Green hydrogen gets closer yet remains elusive
Clean Energy Business Council event looks closely at carbon-free hydrogen in MENA, seeing need for carbon pricing and possibility of a ‘growth spiral,’ although no OPEC for hydrogen is foreseen
Hard questions about hydrogen were raised this week at the 10th Annual Summit of the Clean Energy Business Council (CEBC) in Dubai. Participants saw green hydrogen having great potential but also facing tough economics in the Middle East and North Africa.
Industry experts, speaking at a session called "Harnessing Low-Carbon Hydrogen Potential in the MENA Region," conveyed hope and caution as they portrayed green hydrogen as something that looks ever closer and ever further away.
Hydrogen happening now
Discussion opened with consideration of the Neom Green Hydrogen Project, perhaps the largest in the world now under construction. The project that began in 2018 is now almost five years in the making.
“The challenge was to finance a utility-scale project, with lenders needing to buy into a long-term business plan,” said Andrea Lovato, Executive Vice President & Head of Renewable Development & Green Hydrogen, ACWA Power. His company is part of a consortium with Neom and Air Products & Chemicals Inc. to develop the $5bn project.
The project, which began in 2018, is now almost five years in the making and close to financial close according to the developers. Construction began nearly a year ago, with commercial operations to start in 2026.
Lovato laid out the basic challenge, as product costs must include conversion and transport in ammonia form. It will be targeted to the transportation sector, where it must compete with diesel fuel, without subsidies. Yet he sees this first big project as something repeatable, as “the first Lego blocks to be replicated,” in a global green hydrogen market.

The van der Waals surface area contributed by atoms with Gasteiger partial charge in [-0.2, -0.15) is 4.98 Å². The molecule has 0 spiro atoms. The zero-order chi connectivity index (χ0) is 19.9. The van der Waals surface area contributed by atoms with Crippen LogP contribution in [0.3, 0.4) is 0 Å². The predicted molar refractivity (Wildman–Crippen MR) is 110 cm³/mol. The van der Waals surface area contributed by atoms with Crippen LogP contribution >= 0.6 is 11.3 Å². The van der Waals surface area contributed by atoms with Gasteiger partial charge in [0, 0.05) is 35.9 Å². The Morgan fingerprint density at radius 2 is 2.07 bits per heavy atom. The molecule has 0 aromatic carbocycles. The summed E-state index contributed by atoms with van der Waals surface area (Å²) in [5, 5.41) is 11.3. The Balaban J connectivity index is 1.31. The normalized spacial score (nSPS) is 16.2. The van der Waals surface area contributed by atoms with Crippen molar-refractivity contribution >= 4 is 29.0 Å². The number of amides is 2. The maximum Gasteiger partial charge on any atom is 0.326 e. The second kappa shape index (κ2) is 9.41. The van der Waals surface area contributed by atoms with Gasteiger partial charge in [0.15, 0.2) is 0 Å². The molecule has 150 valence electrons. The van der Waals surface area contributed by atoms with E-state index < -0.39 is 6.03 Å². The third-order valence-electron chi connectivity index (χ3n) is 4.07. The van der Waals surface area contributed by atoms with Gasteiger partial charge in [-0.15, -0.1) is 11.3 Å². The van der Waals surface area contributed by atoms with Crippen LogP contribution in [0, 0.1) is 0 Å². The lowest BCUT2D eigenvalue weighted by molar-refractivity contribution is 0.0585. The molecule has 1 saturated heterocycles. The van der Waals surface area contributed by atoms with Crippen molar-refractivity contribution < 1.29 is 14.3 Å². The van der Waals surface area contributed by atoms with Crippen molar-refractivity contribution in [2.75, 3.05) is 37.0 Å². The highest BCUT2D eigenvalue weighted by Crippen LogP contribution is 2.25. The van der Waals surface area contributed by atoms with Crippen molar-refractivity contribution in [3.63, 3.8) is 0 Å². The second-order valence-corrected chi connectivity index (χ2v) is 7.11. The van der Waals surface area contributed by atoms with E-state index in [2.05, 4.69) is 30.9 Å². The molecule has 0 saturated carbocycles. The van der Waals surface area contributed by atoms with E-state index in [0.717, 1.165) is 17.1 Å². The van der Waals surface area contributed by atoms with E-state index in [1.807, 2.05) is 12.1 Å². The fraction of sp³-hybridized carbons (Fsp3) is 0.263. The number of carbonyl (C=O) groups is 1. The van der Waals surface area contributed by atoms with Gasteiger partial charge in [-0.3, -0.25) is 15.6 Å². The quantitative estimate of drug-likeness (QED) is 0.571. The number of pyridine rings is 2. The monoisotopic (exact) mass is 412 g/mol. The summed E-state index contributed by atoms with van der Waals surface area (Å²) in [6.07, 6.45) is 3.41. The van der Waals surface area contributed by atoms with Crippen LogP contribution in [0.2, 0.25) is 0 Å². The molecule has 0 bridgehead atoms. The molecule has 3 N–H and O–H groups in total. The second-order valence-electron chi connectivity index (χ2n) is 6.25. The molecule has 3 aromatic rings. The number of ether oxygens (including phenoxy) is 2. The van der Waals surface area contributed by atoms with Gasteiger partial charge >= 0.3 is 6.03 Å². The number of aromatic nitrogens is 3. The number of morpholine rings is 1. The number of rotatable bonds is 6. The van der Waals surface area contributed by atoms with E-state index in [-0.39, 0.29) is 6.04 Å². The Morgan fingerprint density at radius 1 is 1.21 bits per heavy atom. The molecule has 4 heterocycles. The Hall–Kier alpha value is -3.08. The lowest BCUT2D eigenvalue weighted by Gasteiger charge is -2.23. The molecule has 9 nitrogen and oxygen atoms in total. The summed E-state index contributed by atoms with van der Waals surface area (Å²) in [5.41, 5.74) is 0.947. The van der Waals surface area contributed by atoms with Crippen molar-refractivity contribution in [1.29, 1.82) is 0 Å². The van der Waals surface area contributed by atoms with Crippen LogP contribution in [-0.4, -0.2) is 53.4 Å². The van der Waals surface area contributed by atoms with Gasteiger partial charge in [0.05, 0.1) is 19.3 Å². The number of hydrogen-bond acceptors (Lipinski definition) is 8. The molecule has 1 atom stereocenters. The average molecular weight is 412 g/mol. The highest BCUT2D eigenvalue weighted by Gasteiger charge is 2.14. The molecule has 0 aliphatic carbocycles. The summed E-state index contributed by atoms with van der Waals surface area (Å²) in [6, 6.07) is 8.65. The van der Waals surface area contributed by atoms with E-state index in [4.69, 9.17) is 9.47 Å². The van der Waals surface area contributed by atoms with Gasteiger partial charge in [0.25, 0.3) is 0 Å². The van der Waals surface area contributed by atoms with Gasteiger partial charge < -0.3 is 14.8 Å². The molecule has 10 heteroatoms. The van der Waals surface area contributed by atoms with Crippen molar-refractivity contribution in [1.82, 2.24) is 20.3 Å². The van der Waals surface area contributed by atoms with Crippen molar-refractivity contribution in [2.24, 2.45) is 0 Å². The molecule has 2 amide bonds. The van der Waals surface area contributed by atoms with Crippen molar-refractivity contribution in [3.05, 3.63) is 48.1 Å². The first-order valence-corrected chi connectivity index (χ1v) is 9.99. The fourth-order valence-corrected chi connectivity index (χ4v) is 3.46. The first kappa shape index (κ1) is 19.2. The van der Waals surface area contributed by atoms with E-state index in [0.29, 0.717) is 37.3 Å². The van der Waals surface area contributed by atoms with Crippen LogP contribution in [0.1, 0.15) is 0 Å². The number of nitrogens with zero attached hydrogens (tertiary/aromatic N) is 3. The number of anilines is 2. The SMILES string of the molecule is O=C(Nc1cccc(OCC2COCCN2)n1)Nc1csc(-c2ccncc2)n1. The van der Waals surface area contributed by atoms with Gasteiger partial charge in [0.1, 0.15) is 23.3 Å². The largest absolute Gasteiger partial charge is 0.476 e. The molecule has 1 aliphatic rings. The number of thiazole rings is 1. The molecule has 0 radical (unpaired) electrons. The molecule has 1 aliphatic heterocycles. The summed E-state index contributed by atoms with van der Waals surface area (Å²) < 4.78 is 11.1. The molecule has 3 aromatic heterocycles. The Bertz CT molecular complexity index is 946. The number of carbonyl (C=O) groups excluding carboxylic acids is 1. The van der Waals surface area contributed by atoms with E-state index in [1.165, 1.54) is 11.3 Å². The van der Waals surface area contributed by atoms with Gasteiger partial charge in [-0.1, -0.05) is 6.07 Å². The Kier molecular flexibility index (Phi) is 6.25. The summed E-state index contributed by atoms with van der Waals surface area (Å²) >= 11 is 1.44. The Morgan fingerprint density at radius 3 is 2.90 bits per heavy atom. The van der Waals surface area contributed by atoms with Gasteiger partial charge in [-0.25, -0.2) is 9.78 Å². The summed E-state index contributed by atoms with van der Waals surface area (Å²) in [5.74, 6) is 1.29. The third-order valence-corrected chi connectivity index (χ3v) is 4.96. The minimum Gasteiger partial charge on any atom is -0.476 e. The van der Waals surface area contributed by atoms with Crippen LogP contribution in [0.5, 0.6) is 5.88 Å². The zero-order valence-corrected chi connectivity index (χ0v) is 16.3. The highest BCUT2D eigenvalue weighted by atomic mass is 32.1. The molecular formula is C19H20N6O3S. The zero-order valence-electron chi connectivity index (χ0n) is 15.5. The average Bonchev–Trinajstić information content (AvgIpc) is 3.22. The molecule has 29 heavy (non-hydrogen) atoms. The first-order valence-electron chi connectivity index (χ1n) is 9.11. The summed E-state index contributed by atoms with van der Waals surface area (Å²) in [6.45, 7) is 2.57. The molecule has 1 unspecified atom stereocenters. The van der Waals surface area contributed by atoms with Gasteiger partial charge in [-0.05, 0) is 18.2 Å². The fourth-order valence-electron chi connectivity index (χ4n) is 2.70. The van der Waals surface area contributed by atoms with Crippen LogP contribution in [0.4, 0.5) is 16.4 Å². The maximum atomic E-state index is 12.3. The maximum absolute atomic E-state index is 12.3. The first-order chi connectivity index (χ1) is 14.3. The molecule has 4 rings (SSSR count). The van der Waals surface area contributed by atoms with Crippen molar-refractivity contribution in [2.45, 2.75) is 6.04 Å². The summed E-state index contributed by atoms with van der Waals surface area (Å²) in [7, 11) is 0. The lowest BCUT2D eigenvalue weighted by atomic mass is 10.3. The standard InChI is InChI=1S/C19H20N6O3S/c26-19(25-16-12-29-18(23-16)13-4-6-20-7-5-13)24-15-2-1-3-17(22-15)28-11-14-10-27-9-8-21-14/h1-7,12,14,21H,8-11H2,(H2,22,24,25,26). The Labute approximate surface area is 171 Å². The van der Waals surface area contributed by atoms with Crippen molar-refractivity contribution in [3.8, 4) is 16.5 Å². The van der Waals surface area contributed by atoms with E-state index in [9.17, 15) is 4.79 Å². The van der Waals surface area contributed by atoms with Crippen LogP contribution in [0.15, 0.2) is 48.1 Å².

Closing the gap
Brendan Cronin, Director, AFRY Management Consulting, sounded a note of caution for hydrogen’s future in the region’s domestic markets and in future export markets.
The region’s relatively low natural gas prices make it relatively cheap to produce hydrogen and ammonia from it. For green hydrogen to compete, there will be need for a government-supported carbon price, which isn’t there now. Countries, he said, will need to consider this kind of support as they begin to think seriously about their net-0 targets.
Therefore he thinks the near-term focus will be on exports. But he pointed out the enormous commitment made by Air Products, off taker in the export-focused Neom project.
“Not every off taker is willing to take the bet that Air Products has,” he said.
Cronin noted that the ammonia price per tonne, although relatively high now, has been low during the past five years, at $200-300 per tonne, making an export strategy difficult.
However, he pointed to a couple promising factors to look at, including Europe’s carbon border adjustment mechanism, which will favour ammonia and industrial goods produced from low carbon sources, and the German government’s H2 Global tender looking for projects outside the EU.
Christophe Comte, Senior Vice President - Business Development, ENGIE, pointed to the remarkable fact that Europe is planning for 10 million tonnes of hydrogen imported in 2030, which is about 50 times the amount that will be produced at the Neom green hydrogen plant annually.
“It’s a lot of hydrogen,” he said.